Paradise Village National Register

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In 2011, the City of Las Vegas hired an outside consulting firm to perform a historic survey for the Beverly Green subdivision in Las Vegas. The results found that the majority of the subdivision had a significant number of contributing properties towards an eligible historic district. It also recommended that the subdivision be split into two different historic districts, as there are different architectural styles and development patterns that give each recommended district its own character. Paradise Village is the southern portion of the greater Beverly Green subdivision and is one of the areas recommended for a historic district listing. The proposed district is bounded by St. Louis Avenue to the north, Sahara Avenue to the south, Santa Ynez Avenue to the east and Santa Clara Avenue to the west.

After some initial efforts towards gaining support for a local historic district listing with the City of Las Vegas, it became clear that this area is better suited for a national nomination to the Register of Historic Places. The majority of properties in the neighborhood are owned by investors, and a National Register listing offers more benefits for income-producing properties than a local listing. Although there aren’t quite as many protections that come with a local listing, a National Listing will help to generate interest in the neighborhood, and we hope will ultimately lead to a local listing. Outreach efforts can be difficult in neighborhoods where the majority of residents are renters with little vested long term interest. We have worked to reach homeowners and investment owners in order to communicate to them the benefits of becoming a historic district. While we have not had a lot of feedback in general, we do not have any major opposition to our National Campaign listing. We anticipate the designation of Paradise Village will be in early 2017.

Our work in the Paradise Village neighborhood is funded by the City of Las Vegas Centennial Commission, who awarded us a $15,000 grant in early 2014 to help Paradise Village and Beverly Green be designated as a historic districts.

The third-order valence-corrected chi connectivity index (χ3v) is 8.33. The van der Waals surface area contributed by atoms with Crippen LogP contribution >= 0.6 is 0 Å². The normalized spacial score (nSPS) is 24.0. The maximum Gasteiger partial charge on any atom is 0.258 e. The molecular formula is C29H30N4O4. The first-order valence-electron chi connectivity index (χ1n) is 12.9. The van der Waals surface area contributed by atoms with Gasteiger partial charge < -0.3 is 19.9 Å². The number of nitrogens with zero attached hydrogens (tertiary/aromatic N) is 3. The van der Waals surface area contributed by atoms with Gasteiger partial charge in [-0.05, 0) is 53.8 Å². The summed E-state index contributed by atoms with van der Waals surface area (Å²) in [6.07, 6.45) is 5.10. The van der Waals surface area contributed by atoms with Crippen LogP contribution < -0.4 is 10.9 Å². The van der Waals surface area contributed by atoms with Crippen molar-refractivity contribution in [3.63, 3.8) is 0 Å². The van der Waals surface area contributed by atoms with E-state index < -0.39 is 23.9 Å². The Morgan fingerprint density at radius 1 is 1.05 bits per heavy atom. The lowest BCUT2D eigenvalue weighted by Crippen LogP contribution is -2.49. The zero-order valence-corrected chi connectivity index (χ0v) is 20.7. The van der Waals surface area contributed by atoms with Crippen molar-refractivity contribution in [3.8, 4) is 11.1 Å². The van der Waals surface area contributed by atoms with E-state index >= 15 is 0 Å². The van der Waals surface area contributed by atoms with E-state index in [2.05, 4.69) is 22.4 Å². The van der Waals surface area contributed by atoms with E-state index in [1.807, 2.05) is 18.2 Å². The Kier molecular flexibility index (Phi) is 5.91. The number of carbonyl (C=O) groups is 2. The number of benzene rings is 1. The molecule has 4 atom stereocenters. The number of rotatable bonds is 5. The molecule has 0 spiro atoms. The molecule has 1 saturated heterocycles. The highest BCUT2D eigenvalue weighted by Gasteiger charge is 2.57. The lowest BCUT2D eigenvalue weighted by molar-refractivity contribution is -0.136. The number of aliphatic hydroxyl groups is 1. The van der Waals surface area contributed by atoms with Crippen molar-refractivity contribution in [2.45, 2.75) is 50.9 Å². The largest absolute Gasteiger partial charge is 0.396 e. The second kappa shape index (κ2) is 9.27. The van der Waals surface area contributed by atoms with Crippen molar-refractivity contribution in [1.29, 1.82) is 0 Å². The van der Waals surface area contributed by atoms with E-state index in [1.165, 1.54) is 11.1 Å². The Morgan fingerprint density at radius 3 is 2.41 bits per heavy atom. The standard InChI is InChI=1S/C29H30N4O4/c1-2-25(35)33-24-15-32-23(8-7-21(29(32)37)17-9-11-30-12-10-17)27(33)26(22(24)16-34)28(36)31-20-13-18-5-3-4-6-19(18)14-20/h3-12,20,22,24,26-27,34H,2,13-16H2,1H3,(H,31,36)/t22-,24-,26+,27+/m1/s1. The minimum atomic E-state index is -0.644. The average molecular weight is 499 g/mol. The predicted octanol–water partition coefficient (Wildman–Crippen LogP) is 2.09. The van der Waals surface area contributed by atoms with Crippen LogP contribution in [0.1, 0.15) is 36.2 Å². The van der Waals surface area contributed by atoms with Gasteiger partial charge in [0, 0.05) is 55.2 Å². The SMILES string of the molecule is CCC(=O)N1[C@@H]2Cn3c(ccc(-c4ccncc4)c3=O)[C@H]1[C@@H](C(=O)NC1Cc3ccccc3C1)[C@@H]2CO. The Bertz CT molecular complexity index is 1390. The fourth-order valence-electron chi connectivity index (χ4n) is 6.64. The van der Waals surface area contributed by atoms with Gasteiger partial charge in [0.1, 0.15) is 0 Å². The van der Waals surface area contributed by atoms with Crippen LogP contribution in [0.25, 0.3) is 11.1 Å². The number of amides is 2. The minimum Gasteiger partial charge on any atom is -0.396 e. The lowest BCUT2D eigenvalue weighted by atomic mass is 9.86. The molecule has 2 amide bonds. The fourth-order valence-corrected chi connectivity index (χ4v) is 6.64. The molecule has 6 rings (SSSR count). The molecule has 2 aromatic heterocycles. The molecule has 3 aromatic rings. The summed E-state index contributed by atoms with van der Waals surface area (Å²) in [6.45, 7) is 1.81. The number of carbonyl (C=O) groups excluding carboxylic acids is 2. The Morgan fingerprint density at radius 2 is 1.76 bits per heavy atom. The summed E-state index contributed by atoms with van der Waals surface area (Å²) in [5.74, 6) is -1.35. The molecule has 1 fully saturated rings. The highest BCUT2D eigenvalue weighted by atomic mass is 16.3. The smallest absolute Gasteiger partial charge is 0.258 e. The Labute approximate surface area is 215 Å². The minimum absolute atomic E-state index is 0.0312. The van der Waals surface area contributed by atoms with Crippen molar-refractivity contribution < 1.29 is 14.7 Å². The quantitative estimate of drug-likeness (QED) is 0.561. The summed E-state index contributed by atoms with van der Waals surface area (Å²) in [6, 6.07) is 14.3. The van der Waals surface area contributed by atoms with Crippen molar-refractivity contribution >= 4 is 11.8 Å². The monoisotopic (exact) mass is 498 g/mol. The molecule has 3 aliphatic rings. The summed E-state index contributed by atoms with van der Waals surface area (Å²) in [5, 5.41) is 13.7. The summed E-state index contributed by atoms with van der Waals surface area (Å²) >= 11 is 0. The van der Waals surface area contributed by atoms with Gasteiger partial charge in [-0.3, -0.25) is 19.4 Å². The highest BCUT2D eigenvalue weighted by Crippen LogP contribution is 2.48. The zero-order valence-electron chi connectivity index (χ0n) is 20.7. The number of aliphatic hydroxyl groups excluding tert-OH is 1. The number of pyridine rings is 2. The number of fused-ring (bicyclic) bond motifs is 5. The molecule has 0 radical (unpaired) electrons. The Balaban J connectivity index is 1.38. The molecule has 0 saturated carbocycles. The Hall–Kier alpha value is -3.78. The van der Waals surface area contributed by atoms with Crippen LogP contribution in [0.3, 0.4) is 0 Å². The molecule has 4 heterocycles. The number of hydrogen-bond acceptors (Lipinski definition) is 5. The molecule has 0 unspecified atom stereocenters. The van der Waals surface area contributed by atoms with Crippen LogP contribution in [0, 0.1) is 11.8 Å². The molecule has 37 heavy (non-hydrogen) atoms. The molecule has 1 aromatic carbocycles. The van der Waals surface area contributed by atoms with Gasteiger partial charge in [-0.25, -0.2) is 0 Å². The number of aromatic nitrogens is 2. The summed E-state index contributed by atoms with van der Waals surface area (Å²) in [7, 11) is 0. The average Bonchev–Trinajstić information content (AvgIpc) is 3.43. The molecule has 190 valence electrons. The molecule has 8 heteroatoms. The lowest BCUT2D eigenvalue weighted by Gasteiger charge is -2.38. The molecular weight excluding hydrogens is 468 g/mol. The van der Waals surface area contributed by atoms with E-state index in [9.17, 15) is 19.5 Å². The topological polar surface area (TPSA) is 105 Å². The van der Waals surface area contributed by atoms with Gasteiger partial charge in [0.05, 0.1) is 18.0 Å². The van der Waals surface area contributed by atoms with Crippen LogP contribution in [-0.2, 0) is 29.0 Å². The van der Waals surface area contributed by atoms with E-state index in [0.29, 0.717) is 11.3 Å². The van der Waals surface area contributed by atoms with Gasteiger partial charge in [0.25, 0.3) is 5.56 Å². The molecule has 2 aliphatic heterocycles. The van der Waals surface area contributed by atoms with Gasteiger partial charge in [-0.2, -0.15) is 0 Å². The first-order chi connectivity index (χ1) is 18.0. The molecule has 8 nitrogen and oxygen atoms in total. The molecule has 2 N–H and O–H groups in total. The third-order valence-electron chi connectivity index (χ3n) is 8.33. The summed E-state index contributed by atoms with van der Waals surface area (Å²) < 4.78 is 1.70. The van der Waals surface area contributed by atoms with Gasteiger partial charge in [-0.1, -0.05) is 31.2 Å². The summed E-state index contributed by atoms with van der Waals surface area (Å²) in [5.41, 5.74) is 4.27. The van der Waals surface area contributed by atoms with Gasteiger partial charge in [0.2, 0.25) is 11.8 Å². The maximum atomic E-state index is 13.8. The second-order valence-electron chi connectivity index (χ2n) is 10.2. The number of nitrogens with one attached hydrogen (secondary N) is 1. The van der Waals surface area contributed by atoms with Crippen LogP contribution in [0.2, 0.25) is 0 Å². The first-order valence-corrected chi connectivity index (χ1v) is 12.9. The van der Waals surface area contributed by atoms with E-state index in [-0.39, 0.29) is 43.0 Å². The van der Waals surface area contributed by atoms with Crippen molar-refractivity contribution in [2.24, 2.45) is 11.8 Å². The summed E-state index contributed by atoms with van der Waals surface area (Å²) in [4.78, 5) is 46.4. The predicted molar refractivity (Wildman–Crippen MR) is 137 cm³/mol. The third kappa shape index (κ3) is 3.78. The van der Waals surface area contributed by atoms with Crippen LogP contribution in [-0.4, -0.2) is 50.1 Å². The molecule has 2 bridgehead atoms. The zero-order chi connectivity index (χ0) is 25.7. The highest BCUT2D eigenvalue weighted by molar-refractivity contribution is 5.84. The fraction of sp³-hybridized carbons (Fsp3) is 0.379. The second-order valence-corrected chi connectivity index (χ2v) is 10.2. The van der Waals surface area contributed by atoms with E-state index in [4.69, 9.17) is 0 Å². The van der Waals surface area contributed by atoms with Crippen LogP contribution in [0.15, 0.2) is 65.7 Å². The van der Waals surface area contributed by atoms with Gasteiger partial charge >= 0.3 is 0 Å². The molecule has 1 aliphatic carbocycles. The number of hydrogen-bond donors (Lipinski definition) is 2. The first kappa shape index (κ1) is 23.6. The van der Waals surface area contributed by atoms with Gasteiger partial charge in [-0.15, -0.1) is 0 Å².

Paradise Village History

The homes in Paradise Village are modest by today's standards. The original footprints of these homes range from 900 to 1100 square feet. However, there is nothing modest about this important housing development.

Paradise Village was designed by Walter Zick and Harris Sharp. Zick and Sharp also designed the Mint, the Clark County Courthouse, and many other commercial buildings and casinos. Paradise Village is the first and possibly only Zick and Sharp housing development. The homes in Paradise Village were designed in three architectural styles — Minimal Traditional, Ranch, and Contemporary. Despite the sizes of these homes, Paradise Village is important to our history because of the innovativeness of some of these architectural designs.

“The modest square shape Minimal Traditional with medium pitched roofs and the more rectangular or L-shaped Ranch style homes with low pitched roofs were common in the United States following World War II. The Contemporary design with irregular shapes and unusual roof lines did not become prominent until the 1960s making the Paradise Village subdivision distinctive for its time." - City of Las Vegas Historic Survey Report